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Evaluations of the board and its governance

February 1, 2021 Leave a comment Go to comments

Ron Kral has shared an interesting article on Holding the Board Accountable through Evaluations. I agree with his opening statement:

I find it interesting that while there is no shortage of oversight scrutiny on management’s activities, the same cannot be said of the board’s activities. Perhaps this is due to the board being at the top of the oversight pyramid or the secrecy cloak often surrounding board communications. Regardless of the rationalizations for not formalizing an evaluation process, boards need to lead by example and demonstrate that they are holding themselves accountable, just like any other part of the organization.

He continues with:

Board evaluations are not just for big-public companies, but rather an important process consideration for all boards and committees regardless of size or industry. The board of directors and its committees serve as the foundation of corporate governance in providing oversight of management as led by the CEO. Governance is a process led by people and enabled by technology. Like any other process, it should periodically be evaluated relative to board and committee objectives. This means taking an objective and candid look at the process, the people, the technology, and ultimately the results.

His list of benefits from a robust evaluation is extensive – as it should be:

  • promoting accountability among directors and stakeholders;
  • confirming an understanding of duties;
  • ensuring an ethical control environment;
  • confirming independence between non-management directors, management and key thirdparties (e.g., outside legal counsel, internal audit, external audit, agents, etc.);
  • identifying the need for additional skills or expertise;
  • assessing director composition in terms of diversity (e.g., backgrounds, age, ethnicity, gender, personalities, beliefs, etc.);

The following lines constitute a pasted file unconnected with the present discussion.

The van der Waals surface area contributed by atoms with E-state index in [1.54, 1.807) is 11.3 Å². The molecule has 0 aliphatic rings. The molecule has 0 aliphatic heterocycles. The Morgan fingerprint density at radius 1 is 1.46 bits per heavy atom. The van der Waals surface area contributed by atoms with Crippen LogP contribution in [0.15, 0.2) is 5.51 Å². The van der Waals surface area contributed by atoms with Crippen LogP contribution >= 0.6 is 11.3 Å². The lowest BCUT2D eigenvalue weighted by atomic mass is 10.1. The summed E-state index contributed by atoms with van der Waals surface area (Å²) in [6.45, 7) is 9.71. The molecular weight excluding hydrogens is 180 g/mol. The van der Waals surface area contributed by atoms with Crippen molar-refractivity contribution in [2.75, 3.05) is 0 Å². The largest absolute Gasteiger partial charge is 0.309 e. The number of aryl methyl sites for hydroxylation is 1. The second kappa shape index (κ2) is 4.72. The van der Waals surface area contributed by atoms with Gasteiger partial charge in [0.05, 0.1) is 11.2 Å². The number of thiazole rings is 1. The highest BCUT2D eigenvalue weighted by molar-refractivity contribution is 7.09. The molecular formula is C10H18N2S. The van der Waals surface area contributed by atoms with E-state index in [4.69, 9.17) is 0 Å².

• helping to prioritize responsibilities;
  • providing candid assessment of what is working and what is not; creating awareness for anticipated risks and opportunities;
  • enhancing the ability to attract qualified leaders, both executive management positions and directors;
  • challenging the committee structure in light of rapid changes;
  • promoting comfort levels with investors and creditors thus reducing cost of capital;
  • and sending a message to shareholders that the board takes its duties seriously.

Ron’s evaluation scope is very broad:

  • governance structure
  • code of conduct
  • culture
  • expertise of directors
  • independence of the board, its committees and its auditors
  • access to information and dissemination
  • management oversight
  • management relationship
  • orientation and training of directors
  • overall performance in terms of reaching objectives and fiduciary duties
  • risk awareness, including cyber risks
  • shareholder and stakeholder relations

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Where I differ from Ron is in terms of who performs the evaluation and how.

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Ron has not considered (at least it is not discussed) the role of internal audit when it comes to organizational governance.

In a 2010 post (wow), I wrote: